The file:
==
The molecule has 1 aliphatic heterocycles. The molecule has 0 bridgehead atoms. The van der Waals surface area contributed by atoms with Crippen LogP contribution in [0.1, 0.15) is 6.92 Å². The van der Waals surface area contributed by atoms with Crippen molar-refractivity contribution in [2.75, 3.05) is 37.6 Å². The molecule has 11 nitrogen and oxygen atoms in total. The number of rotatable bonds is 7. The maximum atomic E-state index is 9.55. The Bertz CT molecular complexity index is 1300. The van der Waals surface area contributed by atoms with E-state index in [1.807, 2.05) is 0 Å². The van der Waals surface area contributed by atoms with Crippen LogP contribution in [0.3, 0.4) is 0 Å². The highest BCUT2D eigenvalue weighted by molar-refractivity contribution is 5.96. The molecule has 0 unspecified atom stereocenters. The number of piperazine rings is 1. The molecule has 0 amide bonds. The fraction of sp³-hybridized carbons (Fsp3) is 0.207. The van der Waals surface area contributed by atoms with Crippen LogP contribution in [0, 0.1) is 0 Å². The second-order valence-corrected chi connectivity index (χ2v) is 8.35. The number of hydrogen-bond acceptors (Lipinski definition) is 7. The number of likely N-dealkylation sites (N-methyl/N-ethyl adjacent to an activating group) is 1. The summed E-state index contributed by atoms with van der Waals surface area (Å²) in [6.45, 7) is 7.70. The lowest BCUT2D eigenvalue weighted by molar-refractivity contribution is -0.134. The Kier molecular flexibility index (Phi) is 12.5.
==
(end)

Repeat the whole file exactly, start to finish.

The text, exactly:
The molecule has 1 aliphatic heterocycles. The molecule has 0 bridgehead atoms. The van der Waals surface area contributed by atoms with Crippen LogP contribution in [0.1, 0.15) is 6.92 Å². The van der Waals surface area contributed by atoms with Crippen molar-refractivity contribution in [2.75, 3.05) is 37.6 Å². The molecule has 11 nitrogen and oxygen atoms in total. The number of rotatable bonds is 7. The maximum atomic E-state index is 9.55. The Bertz CT molecular complexity index is 1300. The van der Waals surface area contributed by atoms with E-state index in [1.807, 2.05) is 0 Å². The van der Waals surface area contributed by atoms with Crippen LogP contribution in [0.3, 0.4) is 0 Å². The highest BCUT2D eigenvalue weighted by molar-refractivity contribution is 5.96. The molecule has 0 unspecified atom stereocenters. The number of piperazine rings is 1. The molecule has 0 amide bonds. The fraction of sp³-hybridized carbons (Fsp3) is 0.207. The van der Waals surface area contributed by atoms with Crippen LogP contribution in [0, 0.1) is 0 Å². The second-order valence-corrected chi connectivity index (χ2v) is 8.35. The number of hydrogen-bond acceptors (Lipinski definition) is 7. The number of likely N-dealkylation sites (N-methyl/N-ethyl adjacent to an activating group) is 1. The summed E-state index contributed by atoms with van der Waals surface area (Å²) in [6.45, 7) is 7.70. The lowest BCUT2D eigenvalue weighted by molar-refractivity contribution is -0.134. The Kier molecular flexibility index (Phi) is 12.5.